In Max Holland’s fine piece about Watergate reporters Bob Woodward and Carl Bernstein there appears this passage about the sausage factory of Washington journalism.
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The lawsuit was filed last week by the conservative watchdog group Judicial Watch on behalf of author Max Holland. The records may well contain information related to the assassination of John F. Kennedy.
From the Boston Globe:
“The records, whose existence was first detailed by the Globe last year, cover sensitive intelligence operations overseen by [Robert] Kennedy during the presidency of his brother and Lyndon Johnson.”
“The contents of the requested boxes include subjects ranging from the Central Intelligence Agency to the minutes from meetings of the so-called ‘special group’ that RFK chaired, and his personal notes on Cuba.”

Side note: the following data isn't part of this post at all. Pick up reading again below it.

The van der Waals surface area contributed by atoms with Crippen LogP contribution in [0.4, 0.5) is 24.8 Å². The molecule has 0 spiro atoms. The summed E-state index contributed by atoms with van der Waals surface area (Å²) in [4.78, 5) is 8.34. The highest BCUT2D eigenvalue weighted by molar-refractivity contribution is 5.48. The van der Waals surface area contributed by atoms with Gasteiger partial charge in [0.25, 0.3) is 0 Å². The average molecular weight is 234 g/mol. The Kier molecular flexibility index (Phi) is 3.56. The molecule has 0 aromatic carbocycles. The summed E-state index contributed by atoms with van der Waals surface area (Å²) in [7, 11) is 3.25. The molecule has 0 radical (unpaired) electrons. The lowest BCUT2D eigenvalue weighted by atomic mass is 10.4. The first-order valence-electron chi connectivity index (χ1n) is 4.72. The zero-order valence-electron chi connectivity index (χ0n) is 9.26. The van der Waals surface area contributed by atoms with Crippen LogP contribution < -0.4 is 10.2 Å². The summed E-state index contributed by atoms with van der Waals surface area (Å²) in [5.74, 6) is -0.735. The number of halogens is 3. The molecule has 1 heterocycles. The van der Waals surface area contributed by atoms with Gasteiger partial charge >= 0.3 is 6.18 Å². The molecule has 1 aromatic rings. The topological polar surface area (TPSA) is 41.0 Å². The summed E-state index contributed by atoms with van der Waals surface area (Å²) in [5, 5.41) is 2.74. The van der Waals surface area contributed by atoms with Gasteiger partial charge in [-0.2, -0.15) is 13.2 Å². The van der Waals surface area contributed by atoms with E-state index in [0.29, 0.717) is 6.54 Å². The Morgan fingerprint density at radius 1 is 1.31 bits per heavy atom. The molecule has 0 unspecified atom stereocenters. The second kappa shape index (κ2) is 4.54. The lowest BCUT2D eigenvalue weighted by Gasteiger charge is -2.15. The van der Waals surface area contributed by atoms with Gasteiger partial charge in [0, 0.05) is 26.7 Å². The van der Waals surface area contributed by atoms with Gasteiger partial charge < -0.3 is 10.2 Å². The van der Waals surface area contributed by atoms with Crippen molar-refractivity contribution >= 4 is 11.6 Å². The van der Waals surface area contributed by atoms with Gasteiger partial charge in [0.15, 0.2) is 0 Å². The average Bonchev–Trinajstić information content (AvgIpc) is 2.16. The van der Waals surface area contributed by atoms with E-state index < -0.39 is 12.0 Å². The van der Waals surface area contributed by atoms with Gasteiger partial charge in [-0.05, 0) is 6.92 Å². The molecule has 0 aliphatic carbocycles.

I asked Holland, via email, how he selected the documents he is seeking. He replied:
Max Holland unearths a JFK-related document recently found in Bobby Kennedy’s papers. The story it tells provides a granular look at the workings of President Kennedy’s Cuba policy on the eve of the disaster in Dallas. Read more
The re-broadcast of National Geographic’s JFK documentary, The Lost Bullet, in Canada last weekend is another reminder of how stilted and weird the mainstream media discussion of JFK assassination is. I haven’t seen the film yet, so I won’t comment on the particulars of its thesis.
But the film’s not-terribly relevant point illuminates a curious phenomenon: how the obsession with conspiracy distorts, defines and limits the editorial vision of news organizations. It is a species of un-journalism.
Who says the government can’t keep a JFK secret?
Author Max Holland and the watchdog group Judicial Watch sued the National Archives earlier this month for seven records related to the JFK’s assassination that are held in the unreleased papers of Robert F. Kennedy. Like my lawsuit for CIA JFK records, Holland’s complaint shows the government is very capable of keeping JFK secrets.